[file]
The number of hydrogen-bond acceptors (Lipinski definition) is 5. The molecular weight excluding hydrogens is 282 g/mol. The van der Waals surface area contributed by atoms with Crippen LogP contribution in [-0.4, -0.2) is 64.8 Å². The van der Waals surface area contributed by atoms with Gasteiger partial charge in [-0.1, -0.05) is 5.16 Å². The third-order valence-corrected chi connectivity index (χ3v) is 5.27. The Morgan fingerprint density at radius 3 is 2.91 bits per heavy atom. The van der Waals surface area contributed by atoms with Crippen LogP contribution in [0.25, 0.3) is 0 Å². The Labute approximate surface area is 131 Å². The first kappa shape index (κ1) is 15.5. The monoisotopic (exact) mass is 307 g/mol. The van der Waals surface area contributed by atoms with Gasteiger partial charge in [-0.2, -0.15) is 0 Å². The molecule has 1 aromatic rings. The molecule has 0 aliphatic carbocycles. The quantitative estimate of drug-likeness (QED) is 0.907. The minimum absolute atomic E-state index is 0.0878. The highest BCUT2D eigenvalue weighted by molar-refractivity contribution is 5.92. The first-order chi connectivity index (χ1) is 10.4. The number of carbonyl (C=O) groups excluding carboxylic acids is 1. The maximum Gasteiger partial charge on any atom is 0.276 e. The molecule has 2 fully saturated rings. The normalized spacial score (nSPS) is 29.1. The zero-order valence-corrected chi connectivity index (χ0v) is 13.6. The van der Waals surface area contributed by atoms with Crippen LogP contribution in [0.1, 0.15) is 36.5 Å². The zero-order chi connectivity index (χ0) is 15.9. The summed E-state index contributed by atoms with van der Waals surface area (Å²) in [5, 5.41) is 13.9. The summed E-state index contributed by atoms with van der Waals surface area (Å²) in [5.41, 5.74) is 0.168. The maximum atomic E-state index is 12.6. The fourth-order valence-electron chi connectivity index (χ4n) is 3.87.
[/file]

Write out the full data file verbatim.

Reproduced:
The number of hydrogen-bond acceptors (Lipinski definition) is 5. The molecular weight excluding hydrogens is 282 g/mol. The van der Waals surface area contributed by atoms with Crippen LogP contribution in [-0.4, -0.2) is 64.8 Å². The van der Waals surface area contributed by atoms with Gasteiger partial charge in [-0.1, -0.05) is 5.16 Å². The third-order valence-corrected chi connectivity index (χ3v) is 5.27. The Morgan fingerprint density at radius 3 is 2.91 bits per heavy atom. The van der Waals surface area contributed by atoms with Crippen LogP contribution in [0.25, 0.3) is 0 Å². The Labute approximate surface area is 131 Å². The first kappa shape index (κ1) is 15.5. The monoisotopic (exact) mass is 307 g/mol. The van der Waals surface area contributed by atoms with Gasteiger partial charge in [-0.2, -0.15) is 0 Å². The molecule has 1 aromatic rings. The molecule has 0 aliphatic carbocycles. The quantitative estimate of drug-likeness (QED) is 0.907. The minimum absolute atomic E-state index is 0.0878. The highest BCUT2D eigenvalue weighted by molar-refractivity contribution is 5.92. The first-order chi connectivity index (χ1) is 10.4. The number of carbonyl (C=O) groups excluding carboxylic acids is 1. The maximum Gasteiger partial charge on any atom is 0.276 e. The molecule has 2 fully saturated rings. The normalized spacial score (nSPS) is 29.1. The zero-order valence-corrected chi connectivity index (χ0v) is 13.6. The van der Waals surface area contributed by atoms with Crippen LogP contribution in [0.1, 0.15) is 36.5 Å². The zero-order chi connectivity index (χ0) is 15.9. The summed E-state index contributed by atoms with van der Waals surface area (Å²) in [5, 5.41) is 13.9. The summed E-state index contributed by atoms with van der Waals surface area (Å²) in [5.41, 5.74) is 0.168. The maximum atomic E-state index is 12.6. The fourth-order valence-electron chi connectivity index (χ4n) is 3.87.